The Navajo Nation has been enforcing stay-at-home orders, curfews and weekend closures for months to try to slow the spread of the coronavirus. And it has presented a challenge for artists, vendors, and small businesses on the reserve that rely on tourism and do not have online stores. A business incubator called Change Labs is offering loans up to $ 5,000 to Indigenous entrepreneurs in the Navajo and Hopi Nations to help them cope with the pandemic. Melissa Sevigny from KNAU spoke to Jessica Stago from Change Lab about the unusual loan program based on the idea of “kinship loan”.
Thus, businesses in the Navajo Nation were already facing challenges before the pandemic struck. Can you tell us a bit about some of these challenges and how things have changed in recent months?
Literally, almost all of our businesses were almost on the verge of a complete shutdown, and are still in that state at this time. Most of our businesses are on the reservation, and with the reservation still being locked out every weekend… they just don’t have the ability to do business or even think about when they can start opening their business. business… So most of our businesses are very small micro businesses, their markets are the people who are in their communities. Some of the artists we work with are looking to try and switch to an online environment, but even that is really difficult when you don’t have high speed internet access…. Everyone is grappling with these things, and then also just the difficulty of being in the community going through this at the same time.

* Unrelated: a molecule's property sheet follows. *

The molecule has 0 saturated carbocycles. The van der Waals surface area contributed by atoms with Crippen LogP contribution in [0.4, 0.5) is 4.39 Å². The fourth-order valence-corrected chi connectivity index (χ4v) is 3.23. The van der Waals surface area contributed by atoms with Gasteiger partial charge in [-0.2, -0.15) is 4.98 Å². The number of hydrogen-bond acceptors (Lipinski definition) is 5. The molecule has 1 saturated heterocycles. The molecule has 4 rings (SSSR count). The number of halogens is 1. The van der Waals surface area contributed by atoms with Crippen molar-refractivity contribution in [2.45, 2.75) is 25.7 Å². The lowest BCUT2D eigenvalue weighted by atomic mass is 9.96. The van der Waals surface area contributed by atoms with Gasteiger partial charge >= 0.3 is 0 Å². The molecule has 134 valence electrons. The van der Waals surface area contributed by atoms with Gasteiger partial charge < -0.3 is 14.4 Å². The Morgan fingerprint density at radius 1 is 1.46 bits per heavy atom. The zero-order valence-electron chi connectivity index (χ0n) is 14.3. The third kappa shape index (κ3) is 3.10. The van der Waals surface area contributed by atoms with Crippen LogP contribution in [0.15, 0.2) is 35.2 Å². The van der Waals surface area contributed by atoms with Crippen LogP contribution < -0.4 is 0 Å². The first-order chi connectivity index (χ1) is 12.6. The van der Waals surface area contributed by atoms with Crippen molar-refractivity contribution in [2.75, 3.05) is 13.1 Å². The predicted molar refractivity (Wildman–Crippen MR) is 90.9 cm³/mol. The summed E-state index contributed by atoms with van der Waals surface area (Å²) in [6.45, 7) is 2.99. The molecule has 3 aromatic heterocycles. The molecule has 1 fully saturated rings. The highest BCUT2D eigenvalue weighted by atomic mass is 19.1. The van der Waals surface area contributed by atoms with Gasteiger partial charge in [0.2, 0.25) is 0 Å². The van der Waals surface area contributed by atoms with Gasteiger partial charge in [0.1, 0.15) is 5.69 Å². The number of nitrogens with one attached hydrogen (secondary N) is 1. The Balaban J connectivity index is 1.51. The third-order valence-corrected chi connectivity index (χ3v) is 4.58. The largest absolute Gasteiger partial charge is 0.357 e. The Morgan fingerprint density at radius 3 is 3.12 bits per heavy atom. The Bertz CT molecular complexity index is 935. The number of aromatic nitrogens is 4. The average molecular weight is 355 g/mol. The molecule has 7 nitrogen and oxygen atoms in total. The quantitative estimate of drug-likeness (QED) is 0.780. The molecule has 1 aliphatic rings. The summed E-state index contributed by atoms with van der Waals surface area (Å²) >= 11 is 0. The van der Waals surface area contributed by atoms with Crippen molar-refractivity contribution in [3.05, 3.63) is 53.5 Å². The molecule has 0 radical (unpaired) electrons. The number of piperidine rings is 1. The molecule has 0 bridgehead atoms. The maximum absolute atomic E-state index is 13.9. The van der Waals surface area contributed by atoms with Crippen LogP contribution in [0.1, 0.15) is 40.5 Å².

Tell me about this loan program that Change Labs has put in place, and how has it been so far?
It was originally designed to provide seed funding for graduates of our business incubators. What ultimately happened once COVID hit was, we decided, let’s open this up to the community. It is designed as a personality based loan program which is different from a traditional micro loan program or any loan program. We don’t ask for a credit report, we don’t look at the credit score, the loan decision is based on our own relationship with those businesses that are in our community. So this is in a nutshell how we arrived at Parentage loan.
Can you tell me what difference you have seen these loans make in the community so far?
An interesting story is that of a man who is a rodeo entrepreneur, he contracts his bulls for these rodeos, and since the rodeos were canceled during the summer, he suffered a loss of income and he had to pay to feed. his animals because he had no income. This was something neither of us had thought of, but we were happy to help him, as he should have sold his bulls, which makes it much more difficult to start a business afterwards … One of our loan seekers is actually a medicine man. But he also raises sheep. We wanted to spend the money to fix his vehicle because he needed to travel more to reach more people and take care of his sheep … He’s definitely someone who could never access another kind of funding…. There are so many other stories about: people had big plans … and it seems so unfair that just when Indigenous businesses seemed to be on a roll, there was a buzz around Indigenous entrepreneurship, and that ‘is fair – it’s still there but everyone’s on a level playing field right now, it’s really tough. I am really happy that with Kinship loans we can give some hope.
Jessica Stago, thank you very much for speaking with me.